If they really are asylum seekers, why not remain in the first safe country they reach?

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The White Cliffs of Dover welcome seafarers to the shores of the UK

Topically for Kent, given the influx of boatloads of foreigners to our beaches over the Christmas period, I thought I’d look at the whole immigration issue. There are, of course, many viewpoints available depending on how you choose to see thinhgs

Your asylum seeker may be his economic migrant and her illegal immigrant – who’s to say which? At the point of departure from their home countries we can all agree such people are migrants, whatever their reasons for leaving they are technically migrants: that’s so straightforward there can be no dispute.

Then, however, you are in to the reason for leaving. Are they being persecuted, seeking abroad a freedom they do not have at home, looking for asylum in a safe place to live? Or are they looking for better work or life opportunities for themselves or their families, driven by an economic motive?

Whichever category they are in, when they turn up unannounced and uninvited on our shores they are, by definition illegal immigrants. Although to the right-on PC BBC they are always just “migrants” lest they offend anyone by suggesting their arrival was illegal.

That’s when we reach the tricky bit. They tell the authorities they are asylum seekers from – pick a despotic country –  Iran seems to be the current choice. But are they?

It seems to be normal that those entering the country illegally have no papers and can claim to be of any nationality they choose and any age they choose as well.

It would seem that at the moment most of the recent arrivals have claimed to be Iranian and some, if not all, probably are but without papers how do we know.

And knowing nothing about these arrivals how do we know that they are who they say they are and that they came from where they say they came and that they are indeed fleeing persecution?

We simply cannot tell and it would be foolishly naïve to simply believe them all. I can see the logic of what Home Secretary Sajid Javid and Charlie Elphicke, the MP for Dover, say: if these people are asylum seekers fleeing persecution why did they not make a case for asylum in the first safe country they came to?

The fact that most are illegal economic migrants means that almost certainly genuine asylum seeking cases will not be recognised as such. That is unfair.

The logic has to be that those picked up in the Channel should be immediately returned to France, their point of origin. If the migrants knew that would happen and if it was rigorously enforced there would be no point in people braving the hazards of the Channel.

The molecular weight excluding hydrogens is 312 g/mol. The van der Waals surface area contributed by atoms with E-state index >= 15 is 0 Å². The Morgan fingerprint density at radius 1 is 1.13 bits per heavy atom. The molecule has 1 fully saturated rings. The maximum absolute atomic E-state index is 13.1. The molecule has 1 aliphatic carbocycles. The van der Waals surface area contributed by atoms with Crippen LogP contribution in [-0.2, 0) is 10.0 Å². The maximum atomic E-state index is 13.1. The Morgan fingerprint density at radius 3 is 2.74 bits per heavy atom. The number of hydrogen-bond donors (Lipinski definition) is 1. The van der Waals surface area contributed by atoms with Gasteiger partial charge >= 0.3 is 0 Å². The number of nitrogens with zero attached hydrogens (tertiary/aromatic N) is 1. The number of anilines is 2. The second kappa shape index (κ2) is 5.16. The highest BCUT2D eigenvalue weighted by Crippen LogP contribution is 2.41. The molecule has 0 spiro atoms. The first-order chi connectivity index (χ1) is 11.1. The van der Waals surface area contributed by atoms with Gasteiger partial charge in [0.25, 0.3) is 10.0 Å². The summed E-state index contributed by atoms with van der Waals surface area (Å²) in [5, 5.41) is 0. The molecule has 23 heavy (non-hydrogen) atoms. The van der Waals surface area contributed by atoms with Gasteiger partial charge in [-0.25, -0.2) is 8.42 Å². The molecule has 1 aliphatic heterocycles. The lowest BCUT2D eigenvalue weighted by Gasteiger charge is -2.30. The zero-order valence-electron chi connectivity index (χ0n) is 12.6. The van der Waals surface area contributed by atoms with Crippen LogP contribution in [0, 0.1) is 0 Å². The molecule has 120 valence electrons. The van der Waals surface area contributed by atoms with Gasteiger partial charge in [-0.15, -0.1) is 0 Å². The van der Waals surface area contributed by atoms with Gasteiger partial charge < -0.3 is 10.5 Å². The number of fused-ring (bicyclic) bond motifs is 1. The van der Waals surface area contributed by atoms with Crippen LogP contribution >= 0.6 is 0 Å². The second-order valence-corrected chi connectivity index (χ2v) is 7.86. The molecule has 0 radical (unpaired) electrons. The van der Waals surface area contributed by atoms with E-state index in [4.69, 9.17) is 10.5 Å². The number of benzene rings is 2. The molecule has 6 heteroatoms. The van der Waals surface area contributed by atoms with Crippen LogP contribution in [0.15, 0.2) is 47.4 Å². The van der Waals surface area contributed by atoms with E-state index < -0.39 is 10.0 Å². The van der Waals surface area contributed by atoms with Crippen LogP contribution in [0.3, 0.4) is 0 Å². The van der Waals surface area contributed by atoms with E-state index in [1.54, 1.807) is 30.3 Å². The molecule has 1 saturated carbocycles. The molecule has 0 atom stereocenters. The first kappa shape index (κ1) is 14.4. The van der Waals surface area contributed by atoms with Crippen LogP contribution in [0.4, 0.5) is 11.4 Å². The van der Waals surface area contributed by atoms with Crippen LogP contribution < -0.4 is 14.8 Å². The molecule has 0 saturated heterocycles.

At present they, and the people smuggling gangs, know that if picked up by our craft they will be landed in the UK where they can immediately claim asylum.

Thereafter the UK asylum system will work incredibly slowly and thoroughly trying to fairly investigate the claims made, during which time many of the illegal arrivals will disappear into the black economy, sometimes it would seem into prostitution or cannabis farming in order to pay off the smuggling gangs and perhaps raise money to allow other family members to attempt the journey.

I know people will say there were only a couple of hundred arrivals in the last couple of months and its true we could accommodate those kinds of numbers easily, but just where do we stop? We can, theoretically, control lawful immigration, although that’s turned out to be more difficult than politicians thought, but at least we have an idea of how many lawful immigrants there are in the country. Anybody care to guess how many illegals there are?

I heard an immigrant the other day bemoaning the fact that in France they get harassed by police seeking to see their identity papers. A lack of ID is clearly one of the attractions of the UK, once you’re here you’re most unlikely to get quizzed as to who you are. Perhaps it’s time for a rethink. Most of us carry bits of plastic on us, driving licences, bank cards, NI cards, whatever. It might stick in our throats a bit but perhaps it’s time for ID cards?

All we need now is an MP prepared to stick their head above the parapet and propose it, which would no doubt bring a string of flak and venom from the civil liberties brigade. Ah well, I suppose it won’t happen, then. Shame.

2 COMMENTS

  1. It’s quite easy to tell if a migrant is actually from Iran, as long as they have some incentive to cooperate with you. Just see if they can speak fluent Farsi. If they can, they’re almost certainly Iranian, and if they can’t they’re almost certainly not.

    On the other hand, we have no legal basis or right to return migrants to France, only to the first safe country they reached, which is almost certainly not France and is impossible to determine unless they’ve conveniently kept their paperwork.

    They’re coming in tiny numbers, and the best thing to do is just to stop worrying about it — on any rational list of our problems, it’s not in the top hundred, so let’s work on the very many more serious problems instead.

  2. Much of what Bob writes is good sense.
    But it took the World Wars for the British people to accept legislation requiring them – on pain of a fine – to have, carry, and produce on request, official identity documents. Even then the public’s acceptance was very reluctant, and waned further with reports of soldiers and police carrying out “stop-and-produce” in the streets.
    Today’s arrival of the immigrant boats – while a serious situation – is not in my view a threat to this country of such a scale as to seriously consider that such legislation in peacetime might be the answer.

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